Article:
There isn’t much to really say here, except that this is why snapshots are great.
The camera in at least the woman’s hand in this great shot looks to me to be a 1920s Kodak Brownie No. 3, Model B. According to what I have found online, the camera was produced from 1908 – 1934, but the trigger guard visible below her thumb was added to the Model B from 1920 – and the rest appears to match that particular camera, as shown below.
This shot is dated February 11, 1930, notes the streets on the back and also mentions “Bay in background” – and you can indeed see it if you enlarge the photo enough. A quick check online reveals that unfortunately nothing in this photo seems to exist today. The block in the middle is open space, and the surrounding streets are occupied by the typical contemporary mishmash of larger buildings. Another step “forward” in American urban planning.
Following on from my last post, on a very early automobile being scrutinized by some people from their window, here is another transportation-related shot involving a transition between eras. It looks like it was probably a good way of getting around. The people in the car certainly seem intrigued.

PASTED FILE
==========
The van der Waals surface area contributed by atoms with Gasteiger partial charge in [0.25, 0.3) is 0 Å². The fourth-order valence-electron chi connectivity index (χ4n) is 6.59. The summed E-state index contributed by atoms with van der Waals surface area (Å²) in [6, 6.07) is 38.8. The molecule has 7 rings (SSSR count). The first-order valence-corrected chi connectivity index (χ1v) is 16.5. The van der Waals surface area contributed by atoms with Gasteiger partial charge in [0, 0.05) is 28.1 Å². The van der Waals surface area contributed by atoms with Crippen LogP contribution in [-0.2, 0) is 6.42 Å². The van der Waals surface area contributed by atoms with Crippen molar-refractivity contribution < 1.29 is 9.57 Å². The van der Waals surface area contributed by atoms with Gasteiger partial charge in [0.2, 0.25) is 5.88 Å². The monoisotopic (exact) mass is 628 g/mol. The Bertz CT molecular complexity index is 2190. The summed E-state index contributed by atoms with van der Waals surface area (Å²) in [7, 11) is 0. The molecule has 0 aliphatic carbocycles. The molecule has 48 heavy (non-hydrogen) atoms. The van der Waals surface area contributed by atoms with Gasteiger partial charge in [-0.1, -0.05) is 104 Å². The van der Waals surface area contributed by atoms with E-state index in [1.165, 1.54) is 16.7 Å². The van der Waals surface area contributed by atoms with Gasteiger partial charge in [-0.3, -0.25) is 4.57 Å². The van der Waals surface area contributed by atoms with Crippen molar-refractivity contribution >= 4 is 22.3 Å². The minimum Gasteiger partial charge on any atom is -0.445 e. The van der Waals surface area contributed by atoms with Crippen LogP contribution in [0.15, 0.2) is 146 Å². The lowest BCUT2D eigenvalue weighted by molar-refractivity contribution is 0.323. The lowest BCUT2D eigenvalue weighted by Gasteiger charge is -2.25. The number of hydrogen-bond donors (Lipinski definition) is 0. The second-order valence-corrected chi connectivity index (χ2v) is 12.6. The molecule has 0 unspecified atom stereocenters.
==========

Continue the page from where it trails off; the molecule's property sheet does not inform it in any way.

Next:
I have always been curious about the period in which horses, buggies/wagons and cars coexisted, and several years ago met a man in his mid-nineties living in Covina, CA (near where I grew up) who described arriving there from Texas (via a just-opened Route 66) about 1927. He said people on horseback were still somewhat common in that small town at the time, though I don’t know about buggies or wagons.
I came across a sort of charming description of the transition to automobiles in a rural town in a 1960s book called The Situation in Flushing by Edmund Love:
“At the time of my birth, in 1912, the village of Flushing, in Michigan, was still in the horse-and-buggy age. There were only five automobiles in the whole village . . . it would be difficult to say just when it was that the automobiles outnumbered the horses and buggies on Main Street. The farm wagons disappeared one by one and the cars took their places, but I have always felt that I looked up one morning and found it all different. There were no horses and buggies left. Instead of five automobiles in the town there were five hundred.”